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Chapter 3. Dances, Blues, and Ballads

Chapter 3. Dances, Blues, and Ballads Chapter 3 Dances, Blues, and Ballads One may well consider the dance song to be synonymous with the Negro song in general. At one time or another the Negro has used all classes of his songs for dancing. This is very likely due to the fact that the Negro has such a tremendous drive behind his singing. The urge to keep time and the great enjoyment derived from making music force the Negro into an irresistible desire for body movement. This has also been characteristic of many other peoples . The various dances of races that are bound up with various customs and celebra­ tions give proof of this, such as the rituals of the American Indian and of the various religious sects and denominations of the white man in America, from the Shakers of New England to the various Holiness groups of the present. In the case of the folk Negro, a distinction is made between dance that is "sinful" and dance that is "holy.'' Sinful dance is looked upon as being associated with mere pleasure. No matter how discreetly the dancers may deport themselves, the charge that dancing for mere pleasure is sinful is rigidly held to. http://www.deepdyve.com/assets/images/DeepDyve-Logo-lg.png Black Sacred Music Duke University Press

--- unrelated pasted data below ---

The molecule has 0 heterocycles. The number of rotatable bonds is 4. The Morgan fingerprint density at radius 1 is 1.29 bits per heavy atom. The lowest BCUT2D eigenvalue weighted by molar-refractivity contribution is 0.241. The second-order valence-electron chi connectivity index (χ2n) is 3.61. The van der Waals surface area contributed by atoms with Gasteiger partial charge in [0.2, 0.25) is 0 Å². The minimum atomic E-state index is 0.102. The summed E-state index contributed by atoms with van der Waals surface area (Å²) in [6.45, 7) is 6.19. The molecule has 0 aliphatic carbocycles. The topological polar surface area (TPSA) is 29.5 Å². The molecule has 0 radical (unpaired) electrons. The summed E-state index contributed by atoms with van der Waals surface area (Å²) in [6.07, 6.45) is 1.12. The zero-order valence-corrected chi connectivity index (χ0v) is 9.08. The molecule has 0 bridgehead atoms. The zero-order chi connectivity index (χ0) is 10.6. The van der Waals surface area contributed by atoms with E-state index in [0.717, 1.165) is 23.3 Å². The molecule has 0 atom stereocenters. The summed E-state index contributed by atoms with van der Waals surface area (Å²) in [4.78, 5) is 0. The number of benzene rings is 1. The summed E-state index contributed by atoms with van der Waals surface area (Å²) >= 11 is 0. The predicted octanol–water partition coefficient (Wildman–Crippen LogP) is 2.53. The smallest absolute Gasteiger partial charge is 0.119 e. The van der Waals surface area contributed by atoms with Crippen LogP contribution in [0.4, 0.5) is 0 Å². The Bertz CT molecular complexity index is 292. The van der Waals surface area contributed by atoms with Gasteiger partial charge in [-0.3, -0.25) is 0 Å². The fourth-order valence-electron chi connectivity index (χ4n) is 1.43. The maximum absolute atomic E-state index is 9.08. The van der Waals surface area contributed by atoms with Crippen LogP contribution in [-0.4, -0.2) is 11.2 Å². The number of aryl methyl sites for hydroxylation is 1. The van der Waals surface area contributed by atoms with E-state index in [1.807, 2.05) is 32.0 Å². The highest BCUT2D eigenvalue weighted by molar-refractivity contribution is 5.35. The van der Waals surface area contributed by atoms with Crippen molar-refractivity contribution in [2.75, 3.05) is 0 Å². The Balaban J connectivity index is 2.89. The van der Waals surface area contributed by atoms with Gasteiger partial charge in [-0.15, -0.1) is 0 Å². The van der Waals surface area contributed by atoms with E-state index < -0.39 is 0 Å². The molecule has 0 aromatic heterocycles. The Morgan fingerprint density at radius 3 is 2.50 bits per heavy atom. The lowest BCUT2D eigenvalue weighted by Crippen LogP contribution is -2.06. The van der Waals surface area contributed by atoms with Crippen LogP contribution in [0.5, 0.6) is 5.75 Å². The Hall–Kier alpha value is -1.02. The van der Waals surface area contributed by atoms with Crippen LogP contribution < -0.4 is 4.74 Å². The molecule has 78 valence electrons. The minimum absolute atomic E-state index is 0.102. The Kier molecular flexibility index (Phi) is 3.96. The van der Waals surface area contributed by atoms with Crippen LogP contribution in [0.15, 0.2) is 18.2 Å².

Chapter 3. Dances, Blues, and Ballads

Black Sacred Music , Volume 9 (1-2) – Sep 1, 1995

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Copyright
Copyright © 1995 by Duke University Press
ISSN
1043-9455
eISSN
2640-9879
DOI
10.1215/10439455-9.1-2.35
Publisher site
See Article on Publisher Site

Abstract

Chapter 3 Dances, Blues, and Ballads One may well consider the dance song to be synonymous with the Negro song in general. At one time or another the Negro has used all classes of his songs for dancing. This is very likely due to the fact that the Negro has such a tremendous drive behind his singing. The urge to keep time and the great enjoyment derived from making music force the Negro into an irresistible desire for body movement. This has also been characteristic of many other peoples . The various dances of races that are bound up with various customs and celebra­ tions give proof of this, such as the rituals of the American Indian and of the various religious sects and denominations of the white man in America, from the Shakers of New England to the various Holiness groups of the present. In the case of the folk Negro, a distinction is made between dance that is "sinful" and dance that is "holy.'' Sinful dance is looked upon as being associated with mere pleasure. No matter how discreetly the dancers may deport themselves, the charge that dancing for mere pleasure is sinful is rigidly held to.

Journal

Black Sacred MusicDuke University Press

Published: Sep 1, 1995

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